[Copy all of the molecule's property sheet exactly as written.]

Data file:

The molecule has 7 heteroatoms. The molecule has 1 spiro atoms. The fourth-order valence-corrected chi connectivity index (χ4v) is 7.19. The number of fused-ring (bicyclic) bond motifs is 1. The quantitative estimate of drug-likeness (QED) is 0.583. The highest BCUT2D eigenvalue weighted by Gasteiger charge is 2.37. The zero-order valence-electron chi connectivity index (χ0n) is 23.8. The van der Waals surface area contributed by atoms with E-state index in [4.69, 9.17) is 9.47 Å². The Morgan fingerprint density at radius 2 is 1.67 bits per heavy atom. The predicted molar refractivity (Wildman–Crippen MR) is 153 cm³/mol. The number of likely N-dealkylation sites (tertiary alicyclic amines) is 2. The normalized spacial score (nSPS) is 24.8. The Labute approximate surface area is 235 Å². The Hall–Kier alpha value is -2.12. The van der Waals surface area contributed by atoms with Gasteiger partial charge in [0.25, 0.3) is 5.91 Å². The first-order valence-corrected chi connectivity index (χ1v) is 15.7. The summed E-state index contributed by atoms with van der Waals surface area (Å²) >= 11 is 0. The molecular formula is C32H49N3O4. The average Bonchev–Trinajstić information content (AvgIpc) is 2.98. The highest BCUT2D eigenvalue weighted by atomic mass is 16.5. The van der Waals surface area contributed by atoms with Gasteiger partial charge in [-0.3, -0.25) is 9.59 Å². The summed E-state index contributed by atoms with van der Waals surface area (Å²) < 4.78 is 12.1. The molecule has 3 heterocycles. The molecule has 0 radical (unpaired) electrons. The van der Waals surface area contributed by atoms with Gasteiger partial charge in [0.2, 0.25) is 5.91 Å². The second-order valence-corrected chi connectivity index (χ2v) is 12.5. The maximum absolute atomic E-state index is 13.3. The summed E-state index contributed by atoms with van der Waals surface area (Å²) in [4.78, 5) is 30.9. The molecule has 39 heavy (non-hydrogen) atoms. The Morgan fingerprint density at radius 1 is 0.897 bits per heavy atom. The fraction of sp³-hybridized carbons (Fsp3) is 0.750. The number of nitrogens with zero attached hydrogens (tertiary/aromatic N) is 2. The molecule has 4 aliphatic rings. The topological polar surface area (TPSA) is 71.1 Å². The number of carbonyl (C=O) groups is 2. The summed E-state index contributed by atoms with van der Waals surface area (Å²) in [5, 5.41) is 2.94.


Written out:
The molecule has 7 heteroatoms. The molecule has 1 spiro atoms. The fourth-order valence-corrected chi connectivity index (χ4v) is 7.19. The number of fused-ring (bicyclic) bond motifs is 1. The quantitative estimate of drug-likeness (QED) is 0.583. The highest BCUT2D eigenvalue weighted by Gasteiger charge is 2.37. The zero-order valence-electron chi connectivity index (χ0n) is 23.8. The van der Waals surface area contributed by atoms with E-state index in [4.69, 9.17) is 9.47 Å². The Morgan fingerprint density at radius 2 is 1.67 bits per heavy atom. The predicted molar refractivity (Wildman–Crippen MR) is 153 cm³/mol. The number of likely N-dealkylation sites (tertiary alicyclic amines) is 2. The normalized spacial score (nSPS) is 24.8. The Labute approximate surface area is 235 Å². The Hall–Kier alpha value is -2.12. The van der Waals surface area contributed by atoms with Gasteiger partial charge in [0.25, 0.3) is 5.91 Å². The first-order valence-corrected chi connectivity index (χ1v) is 15.7. The summed E-state index contributed by atoms with van der Waals surface area (Å²) >= 11 is 0. The molecular formula is C32H49N3O4. The average Bonchev–Trinajstić information content (AvgIpc) is 2.98. The highest BCUT2D eigenvalue weighted by atomic mass is 16.5. The van der Waals surface area contributed by atoms with Gasteiger partial charge in [-0.3, -0.25) is 9.59 Å². The summed E-state index contributed by atoms with van der Waals surface area (Å²) < 4.78 is 12.1. The molecule has 3 heterocycles. The molecule has 0 radical (unpaired) electrons. The van der Waals surface area contributed by atoms with Gasteiger partial charge in [0.2, 0.25) is 5.91 Å². The second-order valence-corrected chi connectivity index (χ2v) is 12.5. The maximum absolute atomic E-state index is 13.3. The summed E-state index contributed by atoms with van der Waals surface area (Å²) in [4.78, 5) is 30.9. The molecule has 39 heavy (non-hydrogen) atoms. The Morgan fingerprint density at radius 1 is 0.897 bits per heavy atom. The fraction of sp³-hybridized carbons (Fsp3) is 0.750. The number of nitrogens with zero attached hydrogens (tertiary/aromatic N) is 2. The molecule has 4 aliphatic rings. The topological polar surface area (TPSA) is 71.1 Å². The number of carbonyl (C=O) groups is 2. The summed E-state index contributed by atoms with van der Waals surface area (Å²) in [5, 5.41) is 2.94.